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Eliciting Human Judgment for Prediction Algorithms

Ibrahim, R; Kim, S-H; Tong, J; (2021) Eliciting Human Judgment for Prediction Algorithms. SSRN Green open access

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Abstract

Even when human point forecasts are less accurate than data-based algorithm predictions, they can still help boost performance by being used as algorithm inputs. Assuming one uses human judgment indirectly in this manner, we propose changing the elicitation question from the traditional direct forecast (DF) to what we call the private information adjustment (PIA): how much the human thinks the algorithm should adjust its forecast to account for information the human has that is unused by the algorithm. Using stylized models with and without random error, we theoretically prove that human random error makes eliciting the PIA lead to more accurate predictions than eliciting the DF. However, this DF-PIA gap does not exist for perfectly consistent forecasters. The DF-PIA gap is increasing in the random error that people make while incorporating public information (data that the algorithm uses) but is decreasing in the random error that people make while incorporating private information (data that only the human can use). In controlled experiments with students and Amazon Mechanical Turk workers, we find support for these hypotheses.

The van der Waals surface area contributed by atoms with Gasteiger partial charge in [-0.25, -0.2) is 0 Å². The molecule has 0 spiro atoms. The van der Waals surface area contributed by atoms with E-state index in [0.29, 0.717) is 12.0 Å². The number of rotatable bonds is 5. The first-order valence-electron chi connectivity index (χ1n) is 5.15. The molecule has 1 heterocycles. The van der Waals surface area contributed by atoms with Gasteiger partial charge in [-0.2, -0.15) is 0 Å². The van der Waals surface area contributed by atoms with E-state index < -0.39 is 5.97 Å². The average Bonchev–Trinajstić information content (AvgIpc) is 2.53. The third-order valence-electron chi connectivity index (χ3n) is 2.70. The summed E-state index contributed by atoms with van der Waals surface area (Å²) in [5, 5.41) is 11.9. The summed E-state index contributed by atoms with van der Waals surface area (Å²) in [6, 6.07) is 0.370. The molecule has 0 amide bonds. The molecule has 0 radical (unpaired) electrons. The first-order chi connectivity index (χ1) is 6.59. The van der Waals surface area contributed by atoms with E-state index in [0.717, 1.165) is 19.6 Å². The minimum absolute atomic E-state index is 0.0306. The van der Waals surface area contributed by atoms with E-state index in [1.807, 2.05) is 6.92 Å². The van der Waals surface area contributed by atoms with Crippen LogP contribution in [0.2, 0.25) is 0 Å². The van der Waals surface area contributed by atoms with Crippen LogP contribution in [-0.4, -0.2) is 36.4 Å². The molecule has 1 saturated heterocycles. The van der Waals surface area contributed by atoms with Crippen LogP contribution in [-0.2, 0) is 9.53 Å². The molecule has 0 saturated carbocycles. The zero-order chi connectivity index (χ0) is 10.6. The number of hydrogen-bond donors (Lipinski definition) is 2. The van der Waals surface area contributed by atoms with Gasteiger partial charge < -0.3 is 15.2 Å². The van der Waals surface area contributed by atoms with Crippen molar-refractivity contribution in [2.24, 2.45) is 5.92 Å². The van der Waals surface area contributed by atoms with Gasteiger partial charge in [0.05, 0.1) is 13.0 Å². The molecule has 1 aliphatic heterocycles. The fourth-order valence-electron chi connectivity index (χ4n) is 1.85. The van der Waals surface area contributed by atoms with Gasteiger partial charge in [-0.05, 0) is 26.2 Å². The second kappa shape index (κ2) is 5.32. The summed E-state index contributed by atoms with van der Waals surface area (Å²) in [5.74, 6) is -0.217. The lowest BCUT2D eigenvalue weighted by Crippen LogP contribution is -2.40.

Type: Working / discussion paper
Title: Eliciting Human Judgment for Prediction Algorithms
Open access status: An open access version is available from UCL Discovery
DOI: 10.2139/ssrn.3606633
Publisher version: https://dx.doi.org/10.2139/ssrn.3606633
Language: English
Keywords: laboratory experiments, behavioral operations, random error, elicitation, forecasting, prediction, discretion, expert input, private information, judgment, aggregation
UCL classification: UCL
UCL > Provost and Vice Provost Offices
UCL > Provost and Vice Provost Offices > UCL BEAMS
UCL > Provost and Vice Provost Offices > UCL BEAMS > Faculty of Engineering Science
UCL > Provost and Vice Provost Offices > UCL BEAMS > Faculty of Engineering Science > UCL School of Management
URI: https://discovery.ucl.ac.uk/id/eprint/10107592
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